Speculation does not come without risks, however.  For example, how many terrorist groups would like to strike inside the US?  Let's say 10.  How are they planning to do it?  Bombs, guns, drones, viruses, nukes?  Let's say we can come up with 10 ways they can attack.  Where will they strike?  One of the ten largest cities in the US?  Do the math--you already have 1000 possible combinations of who, what, and where.

How do we start to narrow this down?  Without some additional thinking strategies, we likely give in to cognitive biases like vividness and recency to narrow our focus.    Other aspects of the way our minds work--like working memory limitations--also get in the way.  Pretty soon, our minds, which like to be fast and certain even when they should be neither, have turned our 1 in 1000 possibility into a nice, shiny, new worry stone for us to fret over (and, of course, share on Facebook).

Meaningful questions are questions that are important to you--important to your plans, to your (or your organization's) success or failure.  Note that there are two criteria here.  First, meaningful questions are important.  Second, they are yours.  The answers to meaningful questions almost, by definition, have consequences.  The answers to these questions tend to compel decisions or, at least, further study.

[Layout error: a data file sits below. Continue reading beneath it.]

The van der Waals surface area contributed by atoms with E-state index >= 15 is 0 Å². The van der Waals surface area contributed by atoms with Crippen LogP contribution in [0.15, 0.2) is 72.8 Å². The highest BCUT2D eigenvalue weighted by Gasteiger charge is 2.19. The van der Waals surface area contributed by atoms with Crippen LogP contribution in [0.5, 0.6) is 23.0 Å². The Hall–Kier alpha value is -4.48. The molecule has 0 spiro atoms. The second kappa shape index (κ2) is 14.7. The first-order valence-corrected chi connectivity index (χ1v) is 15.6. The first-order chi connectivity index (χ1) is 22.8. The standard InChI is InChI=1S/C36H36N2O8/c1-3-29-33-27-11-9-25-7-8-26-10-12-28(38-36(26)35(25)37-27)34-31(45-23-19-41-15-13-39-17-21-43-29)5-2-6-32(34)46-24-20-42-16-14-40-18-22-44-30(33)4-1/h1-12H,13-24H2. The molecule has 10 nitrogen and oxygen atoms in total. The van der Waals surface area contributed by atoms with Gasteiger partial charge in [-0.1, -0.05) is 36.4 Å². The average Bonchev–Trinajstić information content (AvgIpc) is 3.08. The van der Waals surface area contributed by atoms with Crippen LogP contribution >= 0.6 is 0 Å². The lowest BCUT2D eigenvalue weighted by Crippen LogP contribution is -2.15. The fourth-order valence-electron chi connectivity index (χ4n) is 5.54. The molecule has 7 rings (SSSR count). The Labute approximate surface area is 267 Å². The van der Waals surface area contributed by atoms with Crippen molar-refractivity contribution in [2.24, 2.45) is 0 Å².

It is entirely possible, however, to spend a lot of time on questions which are both of dubious relevance to you and are not particularly important.  The Brits have a lovely word for this, bikesheddingIt captures our willingness to argue for hours about what color to paint the bikeshed while ignoring much harder and more consequential questions.  Bikeshedding, in short, allows us to distract ourselves from our speculations and our worries and feel like we are still getting something done.

Next:  What do you control?

Thursday, July 25, 2019

Why The Next "Age of Intelligence" Scares The Bejesus Out Of Me

A little over a month ago, I wrote a post titled How To Teach 2500 Years Of Intelligence History In About An Hour.   The goal of that post was to explain how I taught the history of intelligence to new students. Included in that article was the picture below:

I am not going to cover all the details of the "Ages of Intelligence" approach again (you can see those at this link), but the basic idea is that there are four pretty clear ages.  In addition, I made the case that, driven by ever changing technology as well as corresponding societal changes, the length of these ages is getting logarithmicly shorter. 

Almost as an afterthought, I noted that the trend line formed by these ever shortening ages was approaching the X-intercept.  In other words, the time between "ages" was approaching zero.  In fact, I noted (glibly and mostly for effect) that we could well be in a new "Age of Intelligence" right now and not know it.